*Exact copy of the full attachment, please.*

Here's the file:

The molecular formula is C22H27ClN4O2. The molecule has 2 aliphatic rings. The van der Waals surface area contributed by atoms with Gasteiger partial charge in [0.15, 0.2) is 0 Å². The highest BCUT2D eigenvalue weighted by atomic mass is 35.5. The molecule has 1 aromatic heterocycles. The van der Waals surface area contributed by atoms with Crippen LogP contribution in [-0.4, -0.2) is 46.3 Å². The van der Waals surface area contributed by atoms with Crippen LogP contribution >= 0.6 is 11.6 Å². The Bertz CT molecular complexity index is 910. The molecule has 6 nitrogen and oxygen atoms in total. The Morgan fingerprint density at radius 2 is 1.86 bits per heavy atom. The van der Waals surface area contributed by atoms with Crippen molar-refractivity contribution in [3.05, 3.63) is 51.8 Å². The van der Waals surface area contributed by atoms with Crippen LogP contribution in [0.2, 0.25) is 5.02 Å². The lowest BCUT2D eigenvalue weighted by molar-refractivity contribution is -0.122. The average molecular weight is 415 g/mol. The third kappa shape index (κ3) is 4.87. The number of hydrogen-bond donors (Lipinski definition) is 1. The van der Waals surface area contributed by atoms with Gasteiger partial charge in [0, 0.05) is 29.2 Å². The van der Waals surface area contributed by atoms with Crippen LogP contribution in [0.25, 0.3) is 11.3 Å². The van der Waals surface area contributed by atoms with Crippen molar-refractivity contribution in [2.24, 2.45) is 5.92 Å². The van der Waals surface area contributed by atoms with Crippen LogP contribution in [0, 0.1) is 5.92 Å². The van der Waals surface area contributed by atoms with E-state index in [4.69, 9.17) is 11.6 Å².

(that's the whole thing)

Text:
The molecular formula is C22H27ClN4O2. The molecule has 2 aliphatic rings. The van der Waals surface area contributed by atoms with Gasteiger partial charge in [0.15, 0.2) is 0 Å². The highest BCUT2D eigenvalue weighted by atomic mass is 35.5. The molecule has 1 aromatic heterocycles. The van der Waals surface area contributed by atoms with Crippen LogP contribution in [-0.4, -0.2) is 46.3 Å². The van der Waals surface area contributed by atoms with Crippen LogP contribution >= 0.6 is 11.6 Å². The Bertz CT molecular complexity index is 910. The molecule has 6 nitrogen and oxygen atoms in total. The Morgan fingerprint density at radius 2 is 1.86 bits per heavy atom. The van der Waals surface area contributed by atoms with Crippen molar-refractivity contribution in [3.05, 3.63) is 51.8 Å². The van der Waals surface area contributed by atoms with Crippen LogP contribution in [0.2, 0.25) is 5.02 Å². The lowest BCUT2D eigenvalue weighted by molar-refractivity contribution is -0.122. The average molecular weight is 415 g/mol. The third kappa shape index (κ3) is 4.87. The number of hydrogen-bond donors (Lipinski definition) is 1. The van der Waals surface area contributed by atoms with Gasteiger partial charge in [0, 0.05) is 29.2 Å². The van der Waals surface area contributed by atoms with Crippen LogP contribution in [0.25, 0.3) is 11.3 Å². The van der Waals surface area contributed by atoms with Crippen molar-refractivity contribution in [2.24, 2.45) is 5.92 Å². The van der Waals surface area contributed by atoms with Crippen LogP contribution in [0, 0.1) is 5.92 Å². The van der Waals surface area contributed by atoms with E-state index in [4.69, 9.17) is 11.6 Å².